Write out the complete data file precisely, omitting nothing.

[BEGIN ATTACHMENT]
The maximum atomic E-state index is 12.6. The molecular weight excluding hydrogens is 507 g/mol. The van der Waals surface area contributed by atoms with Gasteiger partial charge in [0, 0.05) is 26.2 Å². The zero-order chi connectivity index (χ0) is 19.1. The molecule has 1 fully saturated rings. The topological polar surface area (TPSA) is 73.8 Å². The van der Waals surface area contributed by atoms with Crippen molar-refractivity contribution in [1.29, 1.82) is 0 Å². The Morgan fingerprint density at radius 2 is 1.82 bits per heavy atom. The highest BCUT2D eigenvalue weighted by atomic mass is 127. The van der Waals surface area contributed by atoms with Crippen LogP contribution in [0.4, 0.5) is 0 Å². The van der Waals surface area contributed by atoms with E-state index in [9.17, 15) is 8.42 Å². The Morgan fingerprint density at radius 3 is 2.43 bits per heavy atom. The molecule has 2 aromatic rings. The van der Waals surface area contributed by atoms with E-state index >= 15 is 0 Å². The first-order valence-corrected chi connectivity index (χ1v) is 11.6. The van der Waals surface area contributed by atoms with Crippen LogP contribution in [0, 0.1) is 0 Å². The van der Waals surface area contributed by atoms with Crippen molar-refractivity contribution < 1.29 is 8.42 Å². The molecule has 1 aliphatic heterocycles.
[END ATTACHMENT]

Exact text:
The maximum atomic E-state index is 12.6. The molecular weight excluding hydrogens is 507 g/mol. The van der Waals surface area contributed by atoms with Gasteiger partial charge in [0, 0.05) is 26.2 Å². The zero-order chi connectivity index (χ0) is 19.1. The molecule has 1 fully saturated rings. The topological polar surface area (TPSA) is 73.8 Å². The van der Waals surface area contributed by atoms with Crippen molar-refractivity contribution in [1.29, 1.82) is 0 Å². The Morgan fingerprint density at radius 2 is 1.82 bits per heavy atom. The highest BCUT2D eigenvalue weighted by atomic mass is 127. The van der Waals surface area contributed by atoms with Crippen LogP contribution in [0.4, 0.5) is 0 Å². The van der Waals surface area contributed by atoms with E-state index in [9.17, 15) is 8.42 Å². The Morgan fingerprint density at radius 3 is 2.43 bits per heavy atom. The molecule has 2 aromatic rings. The van der Waals surface area contributed by atoms with E-state index >= 15 is 0 Å². The first-order valence-corrected chi connectivity index (χ1v) is 11.6. The van der Waals surface area contributed by atoms with Crippen LogP contribution in [0, 0.1) is 0 Å². The van der Waals surface area contributed by atoms with Crippen molar-refractivity contribution < 1.29 is 8.42 Å². The molecule has 1 aliphatic heterocycles.